15 Genealogy Things to Do in 2015 for a Happy New Year

"15 with sea view" (C)  Leo Reynolds https://www.flickr.com/photos/lwr/

“15 with sea view” (C) Leo Reynolds https://www.flickr.com/photos/lwr/

On New Year’s Day a lot of people like to make resolutions to improve habits in the upcoming year. If the word “resolution” connotes something that is not usually achieved, then take heart – consider this list of things to do as mere suggestions! Either way, cultivate the habit of doing each of these tasks in your daily, weekly, monthly, or yearly genealogy to-do list will greatly improve not only your research, but also allow you to have more fun while doing it. If you’d like to have a highly effective genealogical new year, consider adopting these habits:

  1. Contact – specifically, reach out to cousins! I had several names of cousins for years before I finally made the decision to make contact – and each time, I was sorry it took me so long to do it because my cousins were not only welcoming, but they also occasionally provided critical information to our shared family history. Whether it’s by email, phone, Facebook, or a letter by mail, don’t wait until it’s too late – contact cousins while you have the chance.
  2. Focus – on one research problem at a time. Often I’ll get distracted while researching, especially if I’m using online databases. Resist the urge to do a mass search if you have one particular problem in mind. Focus on that challenge and you’re more likely to find the path to a solution.
  3. Document – the sources you’ve searched so you don’t make the mistake of fruitlessly searching them again. Sometimes a list of “negative” searches is as useful as the list of records we’ve already found.
  4. Scan – photos and documents! Having digital copies of important photos and documents safeguards against loss or damage of the originals. Better yet, backup your digital data with multiple copies.
  5. Learn – new techniques or record sources. The opportunities for learning new genealogy skills are many. Consider webinars, online classes, local seminars, or attending regional or national conferences. Even if you think you know everything there is to know about genealogy, you may be surprised to learn something new.
  6. Share – your finds with your family. Sometimes your fellow genealogists get more excited by your new finds than your family members. But don’t stop trying! Share your ancestors’ stories with your family. One (or more) will one day thank you!
  7. Test – DNA! If you haven’t jumped into the gene pool with DNA testing, consider getting an autosomal, mtDNA, or a Y-DNA test (men only) for you or your family members. Sometimes research problems are solved through DNA – and even if it doesn’t help you solve your biggest brick wall, testing still offers an interesting glimpse into ourselves and what we’ve biologically inherited from our ancestors.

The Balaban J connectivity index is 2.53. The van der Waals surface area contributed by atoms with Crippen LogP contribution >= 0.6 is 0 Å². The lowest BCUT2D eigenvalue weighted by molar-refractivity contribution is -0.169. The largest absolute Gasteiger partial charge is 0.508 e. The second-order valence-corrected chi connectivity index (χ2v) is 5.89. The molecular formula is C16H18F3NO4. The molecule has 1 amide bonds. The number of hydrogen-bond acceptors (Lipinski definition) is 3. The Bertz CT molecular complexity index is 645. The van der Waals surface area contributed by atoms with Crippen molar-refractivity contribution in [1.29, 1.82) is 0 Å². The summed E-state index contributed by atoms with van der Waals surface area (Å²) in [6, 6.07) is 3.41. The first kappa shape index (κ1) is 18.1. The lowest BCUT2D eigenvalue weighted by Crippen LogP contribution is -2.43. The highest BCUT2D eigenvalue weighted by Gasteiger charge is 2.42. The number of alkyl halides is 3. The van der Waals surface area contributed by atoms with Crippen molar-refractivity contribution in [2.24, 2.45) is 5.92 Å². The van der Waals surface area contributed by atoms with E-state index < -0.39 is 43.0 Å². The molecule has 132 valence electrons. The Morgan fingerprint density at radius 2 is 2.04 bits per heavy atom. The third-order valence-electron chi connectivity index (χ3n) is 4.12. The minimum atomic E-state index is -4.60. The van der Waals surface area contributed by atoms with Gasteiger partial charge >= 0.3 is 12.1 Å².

8. Create – something unique. Whether it’s a beautiful chart, a photo collage, a scrapbook, or a full-fledged book of your family history, creating something unique about your family history is creating a lasting heirloom for your descendants.
  9. Photograph – places and people! You can’t take photos of your departed ancestors, but you can photograph their tombstones, the houses or towns in which they lived, or where they worked.
  10. Help – newcomers. We all were newbies once! And we all experienced acts of kindness when more experienced researchers showed us the way. So whether it’s in person at your local library or genealogy society or online in a genealogy forum, consider offering that same help to someone who is new to genealogy.
  11. Watch – genealogy on television! Fortunately genealogists have several opportunities to watch genealogy-related tv, including Who Do You Think You Are?, The Genealogy Roadshow, and Finding Your Roots. Each one is unique, and each offers some interesting stories.
  12. Join – a genealogy society. Societies can be valuable to genealogists for many reasons – a community to share ideas, libraries with specialized records or books, publications with great articles, seminars or conferences to learn new things, and even special members-only online research databases. Societies can be local, regional, national, or belonging to specific ethnic groups – each is useful in their own way.
  13. Read – blogs and books. Educate yourself by reading books about history and genealogy for your areas of research. There are also hundreds of genealogy blogs that offer news, tips, and great stories about others’ adventures in research.
  14. Write – your ancestors’ stories. Or if that’s too daunting, then write just one story. If you think you don’t know enough about your ancestors to tell even one story, then here’s a different challenge – write your story. Just one story from your life. Everyone has a story (or two), and if you don’t write it down no one else will ever hear it.
  15. Find – that one ancestor you’re missing. You know who it is – we all have one. I don’t like the term “brick wall” because I believe any brick wall can be knocked down if you have the right equipment. Or at least climbed over if you have enough helping hands to hoist you over it! Use the tasks above to help you figure out that angle you’ve been missing. The answer is out there – be determined to find it!

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One thought on “15 Genealogy Things to Do in 2015 for a Happy New Year

  1. Pingback: Weekend Update – 4 January 2015

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